Not all web pages offer feeds and sometimes it's useful to monitor web pages and find the latest information. A great service that offer this feature is Page2Rss, which provides a feed for each monitored web page.
A similar feature is now available in Google Reader and it's cleverly integrated: click on "Add subscription", type the address of a web page and Google Reader will automatically generate a feed if it can't detect one.
"We provide short snippets of page changes to help you quickly decide if the page is worth revisiting and we're working on improving the quality of these snippets," says Brian Shih.
"Reader may not always detect updates to your content. Currently, only English-language content in HTML format is supported. In addition, updates to content in frames are not detected; nor are updates to content that requires sign-in to view," mentions a help center article, which also informs that webmasters can prevent Google from monitoring web pages by using the features that block Googlebot from crawling or caching web pages. This suggests that Google Reader's page monitoring uses data from Google's search index and the changes may not be detected quickly if the web page is not popular or it doesn't change often.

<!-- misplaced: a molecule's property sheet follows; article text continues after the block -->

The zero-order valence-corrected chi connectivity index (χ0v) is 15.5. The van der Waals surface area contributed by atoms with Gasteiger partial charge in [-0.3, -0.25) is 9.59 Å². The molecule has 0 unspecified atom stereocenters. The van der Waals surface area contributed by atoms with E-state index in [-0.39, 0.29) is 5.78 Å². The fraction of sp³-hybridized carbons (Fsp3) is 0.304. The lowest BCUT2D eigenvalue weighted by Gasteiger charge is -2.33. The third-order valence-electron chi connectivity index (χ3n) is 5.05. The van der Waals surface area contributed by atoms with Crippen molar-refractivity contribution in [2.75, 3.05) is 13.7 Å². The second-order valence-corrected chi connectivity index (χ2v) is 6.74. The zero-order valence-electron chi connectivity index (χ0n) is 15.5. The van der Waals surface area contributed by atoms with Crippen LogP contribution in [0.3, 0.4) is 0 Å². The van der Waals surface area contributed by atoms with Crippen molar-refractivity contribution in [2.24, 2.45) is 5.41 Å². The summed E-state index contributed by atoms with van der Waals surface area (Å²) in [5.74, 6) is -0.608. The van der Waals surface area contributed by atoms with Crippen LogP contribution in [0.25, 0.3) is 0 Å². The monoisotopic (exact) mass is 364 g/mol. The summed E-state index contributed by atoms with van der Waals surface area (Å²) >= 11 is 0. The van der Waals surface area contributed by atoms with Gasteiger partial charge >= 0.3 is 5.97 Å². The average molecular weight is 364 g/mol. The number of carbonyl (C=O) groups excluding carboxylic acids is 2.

Since I rarely visit Google's homepage, generating a feed for google.com or for other international Google homepages is a great way to track all the doodles and the promotional messages.
For now, Page2RSS offers more features (posts have better titles, you can view a cached version of the page), but Google Reader is more reliable. For example, Page2RSS doesn't show the latest changes for google.com.
Tip: to find the URL of the feed generated by Google, click on "show details" and you'll find a URL like: